For the first time, we read about Phinehas fulfilling his proper responsibility, representing Israel in their exercise before the Lord. He would likely be quite elderly at this point, since he was the high priest who had previously expressed God’s assessment of their actions and who had judged sin in the camp for God (Numbers 25:7). He had been involved in their warfare against the Midianites in Numbers 31:6. He was a militant priest, one who had a zeal for God and who would defend His honor. He represents a person in priestly capacity who knows how to judge sin in a godly way. God says about him, “He was zealous for my sake (with my jealousy) among them, that I consumed not the children of Israel in my jealousy,” (Numbers 25:11). He would not have a vindictive attitude toward anyone of Israel; his viewpoint would be along the line of what was for God’s honor and what was consistent with His will.

The mention of the ark at this point is a reminder that they were coming to the basis of their established unity as God’s people. It was the expression of the faithfulness of God in their midst, even though they had been so unfaithful. In addition, for the first time, they considered the possibility that the Lord’s will was for them to cease the warfare (Judges 20:28). That was a good thought, in that they were willing to submit to whatever was the revealed will of God in the matter. This, of course, is absolutely essential in all matters of assembly discipline.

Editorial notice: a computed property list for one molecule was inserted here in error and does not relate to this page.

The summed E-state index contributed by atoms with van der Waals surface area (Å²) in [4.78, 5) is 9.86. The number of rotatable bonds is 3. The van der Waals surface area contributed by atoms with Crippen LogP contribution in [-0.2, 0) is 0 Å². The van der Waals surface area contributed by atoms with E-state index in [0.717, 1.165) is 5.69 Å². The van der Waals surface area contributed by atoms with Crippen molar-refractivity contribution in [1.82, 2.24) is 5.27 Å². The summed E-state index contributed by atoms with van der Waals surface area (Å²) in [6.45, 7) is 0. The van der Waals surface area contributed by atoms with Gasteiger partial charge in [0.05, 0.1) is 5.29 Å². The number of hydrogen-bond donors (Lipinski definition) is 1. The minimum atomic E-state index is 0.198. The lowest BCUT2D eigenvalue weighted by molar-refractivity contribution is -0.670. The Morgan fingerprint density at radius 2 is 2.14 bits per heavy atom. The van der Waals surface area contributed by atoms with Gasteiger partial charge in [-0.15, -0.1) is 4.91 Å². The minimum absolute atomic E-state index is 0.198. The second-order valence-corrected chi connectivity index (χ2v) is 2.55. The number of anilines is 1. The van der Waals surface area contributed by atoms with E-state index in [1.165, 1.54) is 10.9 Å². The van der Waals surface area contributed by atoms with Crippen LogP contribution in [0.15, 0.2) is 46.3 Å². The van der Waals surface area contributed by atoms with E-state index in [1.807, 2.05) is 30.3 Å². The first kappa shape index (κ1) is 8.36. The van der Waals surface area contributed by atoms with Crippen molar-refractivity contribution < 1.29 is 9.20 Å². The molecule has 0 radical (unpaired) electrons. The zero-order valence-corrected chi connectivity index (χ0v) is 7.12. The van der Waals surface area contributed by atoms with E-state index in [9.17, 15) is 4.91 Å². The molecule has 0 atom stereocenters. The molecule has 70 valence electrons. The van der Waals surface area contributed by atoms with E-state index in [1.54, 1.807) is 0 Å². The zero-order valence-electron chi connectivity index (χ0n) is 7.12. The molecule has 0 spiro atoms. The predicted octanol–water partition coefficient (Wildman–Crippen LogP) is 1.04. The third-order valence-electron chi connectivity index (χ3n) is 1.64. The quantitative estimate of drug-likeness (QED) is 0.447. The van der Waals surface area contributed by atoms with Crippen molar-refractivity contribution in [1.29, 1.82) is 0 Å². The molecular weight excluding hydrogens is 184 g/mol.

The Third Day
It seems significant that victory for them comes on the third day, but we leave the reader to consider its meaning. Now, using the stratagem of Israel when they defeated Ai (Joshua 8), they drew the children of Benjamin out of Gibeah where they easily overcame them. This time the Lord was on the side of Israel (Judges 20:35), and they destroyed the Benjaminites without any mercy (20:43-48). What they did was a sad contrast with God in His judgment; even in the execution of His anger He shows mercy (2 Samuel 24:16, Psalm 78:38, Isaiah 40:2, 54:8, Joel 2:13-14). He, not they, should be the example for us.